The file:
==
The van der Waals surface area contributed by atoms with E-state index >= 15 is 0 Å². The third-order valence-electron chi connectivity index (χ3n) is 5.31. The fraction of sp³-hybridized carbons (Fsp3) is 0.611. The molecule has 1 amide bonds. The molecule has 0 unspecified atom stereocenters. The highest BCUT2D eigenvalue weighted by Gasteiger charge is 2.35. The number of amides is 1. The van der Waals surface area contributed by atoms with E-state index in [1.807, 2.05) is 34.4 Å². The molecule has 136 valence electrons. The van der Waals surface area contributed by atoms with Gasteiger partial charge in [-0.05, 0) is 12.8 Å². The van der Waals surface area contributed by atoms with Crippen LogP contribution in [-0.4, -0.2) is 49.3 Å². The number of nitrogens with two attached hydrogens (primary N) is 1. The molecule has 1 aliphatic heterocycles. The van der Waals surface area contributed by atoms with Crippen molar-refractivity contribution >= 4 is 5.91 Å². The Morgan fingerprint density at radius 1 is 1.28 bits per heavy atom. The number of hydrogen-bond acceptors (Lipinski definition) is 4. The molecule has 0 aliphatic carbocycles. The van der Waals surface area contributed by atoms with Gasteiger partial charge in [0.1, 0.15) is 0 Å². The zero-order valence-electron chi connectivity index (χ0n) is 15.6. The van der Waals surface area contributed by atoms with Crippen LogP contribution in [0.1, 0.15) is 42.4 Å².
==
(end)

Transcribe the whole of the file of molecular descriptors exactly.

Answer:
The van der Waals surface area contributed by atoms with E-state index >= 15 is 0 Å². The third-order valence-electron chi connectivity index (χ3n) is 5.31. The fraction of sp³-hybridized carbons (Fsp3) is 0.611. The molecule has 1 amide bonds. The molecule has 0 unspecified atom stereocenters. The highest BCUT2D eigenvalue weighted by Gasteiger charge is 2.35. The number of amides is 1. The van der Waals surface area contributed by atoms with E-state index in [1.807, 2.05) is 34.4 Å². The molecule has 136 valence electrons. The van der Waals surface area contributed by atoms with Gasteiger partial charge in [-0.05, 0) is 12.8 Å². The van der Waals surface area contributed by atoms with Crippen LogP contribution in [-0.4, -0.2) is 49.3 Å². The number of nitrogens with two attached hydrogens (primary N) is 1. The molecule has 1 aliphatic heterocycles. The van der Waals surface area contributed by atoms with Crippen molar-refractivity contribution >= 4 is 5.91 Å². The Morgan fingerprint density at radius 1 is 1.28 bits per heavy atom. The number of hydrogen-bond acceptors (Lipinski definition) is 4. The molecule has 0 aliphatic carbocycles. The van der Waals surface area contributed by atoms with Gasteiger partial charge in [0.1, 0.15) is 0 Å². The zero-order valence-electron chi connectivity index (χ0n) is 15.6. The van der Waals surface area contributed by atoms with Crippen LogP contribution in [0.1, 0.15) is 42.4 Å².